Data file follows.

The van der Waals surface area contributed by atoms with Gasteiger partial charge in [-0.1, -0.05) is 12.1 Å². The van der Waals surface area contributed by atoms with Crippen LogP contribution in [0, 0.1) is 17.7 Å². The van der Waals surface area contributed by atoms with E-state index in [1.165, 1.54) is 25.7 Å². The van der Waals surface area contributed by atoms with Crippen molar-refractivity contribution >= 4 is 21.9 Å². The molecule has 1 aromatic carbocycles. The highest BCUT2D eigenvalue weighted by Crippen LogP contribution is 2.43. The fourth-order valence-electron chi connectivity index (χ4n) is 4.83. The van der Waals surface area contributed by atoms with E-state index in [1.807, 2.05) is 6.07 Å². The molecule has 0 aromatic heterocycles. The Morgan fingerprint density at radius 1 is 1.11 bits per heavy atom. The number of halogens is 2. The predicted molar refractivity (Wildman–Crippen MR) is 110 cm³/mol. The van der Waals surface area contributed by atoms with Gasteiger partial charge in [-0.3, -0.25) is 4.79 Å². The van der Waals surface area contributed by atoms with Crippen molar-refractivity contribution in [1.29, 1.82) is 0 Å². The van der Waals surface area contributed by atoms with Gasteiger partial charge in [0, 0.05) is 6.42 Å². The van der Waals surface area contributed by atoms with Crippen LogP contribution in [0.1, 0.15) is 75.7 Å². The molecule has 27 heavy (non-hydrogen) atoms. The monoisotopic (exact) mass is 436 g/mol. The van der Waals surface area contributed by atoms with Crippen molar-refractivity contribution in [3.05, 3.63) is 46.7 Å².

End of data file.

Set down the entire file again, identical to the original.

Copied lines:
The van der Waals surface area contributed by atoms with Gasteiger partial charge in [-0.1, -0.05) is 12.1 Å². The van der Waals surface area contributed by atoms with Crippen LogP contribution in [0, 0.1) is 17.7 Å². The van der Waals surface area contributed by atoms with E-state index in [1.165, 1.54) is 25.7 Å². The van der Waals surface area contributed by atoms with Crippen molar-refractivity contribution >= 4 is 21.9 Å². The molecule has 1 aromatic carbocycles. The highest BCUT2D eigenvalue weighted by Crippen LogP contribution is 2.43. The fourth-order valence-electron chi connectivity index (χ4n) is 4.83. The van der Waals surface area contributed by atoms with E-state index in [1.807, 2.05) is 6.07 Å². The molecule has 0 aromatic heterocycles. The Morgan fingerprint density at radius 1 is 1.11 bits per heavy atom. The number of halogens is 2. The predicted molar refractivity (Wildman–Crippen MR) is 110 cm³/mol. The van der Waals surface area contributed by atoms with Gasteiger partial charge in [-0.3, -0.25) is 4.79 Å². The van der Waals surface area contributed by atoms with Crippen molar-refractivity contribution in [1.29, 1.82) is 0 Å². The van der Waals surface area contributed by atoms with Gasteiger partial charge in [0, 0.05) is 6.42 Å². The van der Waals surface area contributed by atoms with Crippen LogP contribution in [0.1, 0.15) is 75.7 Å². The molecule has 27 heavy (non-hydrogen) atoms. The monoisotopic (exact) mass is 436 g/mol. The van der Waals surface area contributed by atoms with Crippen molar-refractivity contribution in [3.05, 3.63) is 46.7 Å².